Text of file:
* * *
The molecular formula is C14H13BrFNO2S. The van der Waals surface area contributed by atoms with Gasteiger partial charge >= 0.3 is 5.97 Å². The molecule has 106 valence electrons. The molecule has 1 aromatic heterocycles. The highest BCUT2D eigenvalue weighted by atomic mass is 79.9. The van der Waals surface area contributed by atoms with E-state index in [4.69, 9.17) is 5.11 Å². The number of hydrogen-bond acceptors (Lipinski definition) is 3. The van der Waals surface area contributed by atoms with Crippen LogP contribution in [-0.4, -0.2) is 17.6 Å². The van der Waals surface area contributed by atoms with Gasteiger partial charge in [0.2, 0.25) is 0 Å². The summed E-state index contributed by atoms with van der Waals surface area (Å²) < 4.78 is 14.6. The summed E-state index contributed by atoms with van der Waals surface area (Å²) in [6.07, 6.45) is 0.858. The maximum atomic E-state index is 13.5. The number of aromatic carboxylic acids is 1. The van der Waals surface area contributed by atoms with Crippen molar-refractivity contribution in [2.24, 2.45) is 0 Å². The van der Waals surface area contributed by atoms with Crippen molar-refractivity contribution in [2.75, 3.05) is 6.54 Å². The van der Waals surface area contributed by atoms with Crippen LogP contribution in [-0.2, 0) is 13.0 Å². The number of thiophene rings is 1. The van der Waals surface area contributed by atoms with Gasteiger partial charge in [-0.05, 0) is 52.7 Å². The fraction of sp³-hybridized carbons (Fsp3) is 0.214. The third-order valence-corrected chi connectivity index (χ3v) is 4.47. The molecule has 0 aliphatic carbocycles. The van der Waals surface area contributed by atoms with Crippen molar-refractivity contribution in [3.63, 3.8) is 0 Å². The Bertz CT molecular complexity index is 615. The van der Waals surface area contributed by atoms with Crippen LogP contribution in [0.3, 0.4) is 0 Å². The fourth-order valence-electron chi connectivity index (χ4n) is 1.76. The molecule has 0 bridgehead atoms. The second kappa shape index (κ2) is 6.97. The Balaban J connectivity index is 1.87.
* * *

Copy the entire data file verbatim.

The molecular formula is C14H13BrFNO2S. The van der Waals surface area contributed by atoms with Gasteiger partial charge >= 0.3 is 5.97 Å². The molecule has 106 valence electrons. The molecule has 1 aromatic heterocycles. The highest BCUT2D eigenvalue weighted by atomic mass is 79.9. The van der Waals surface area contributed by atoms with E-state index in [4.69, 9.17) is 5.11 Å². The number of hydrogen-bond acceptors (Lipinski definition) is 3. The van der Waals surface area contributed by atoms with Crippen LogP contribution in [-0.4, -0.2) is 17.6 Å². The van der Waals surface area contributed by atoms with Gasteiger partial charge in [0.2, 0.25) is 0 Å². The summed E-state index contributed by atoms with van der Waals surface area (Å²) < 4.78 is 14.6. The summed E-state index contributed by atoms with van der Waals surface area (Å²) in [6.07, 6.45) is 0.858. The maximum atomic E-state index is 13.5. The number of aromatic carboxylic acids is 1. The van der Waals surface area contributed by atoms with Crippen molar-refractivity contribution in [2.24, 2.45) is 0 Å². The van der Waals surface area contributed by atoms with Crippen molar-refractivity contribution in [2.75, 3.05) is 6.54 Å². The van der Waals surface area contributed by atoms with Crippen LogP contribution in [-0.2, 0) is 13.0 Å². The number of thiophene rings is 1. The van der Waals surface area contributed by atoms with Gasteiger partial charge in [-0.05, 0) is 52.7 Å². The fraction of sp³-hybridized carbons (Fsp3) is 0.214. The third-order valence-corrected chi connectivity index (χ3v) is 4.47. The molecule has 0 aliphatic carbocycles. The van der Waals surface area contributed by atoms with Crippen molar-refractivity contribution in [3.63, 3.8) is 0 Å². The Bertz CT molecular complexity index is 615. The van der Waals surface area contributed by atoms with Crippen LogP contribution in [0.3, 0.4) is 0 Å². The fourth-order valence-electron chi connectivity index (χ4n) is 1.76. The molecule has 0 bridgehead atoms. The second kappa shape index (κ2) is 6.97. The Balaban J connectivity index is 1.87.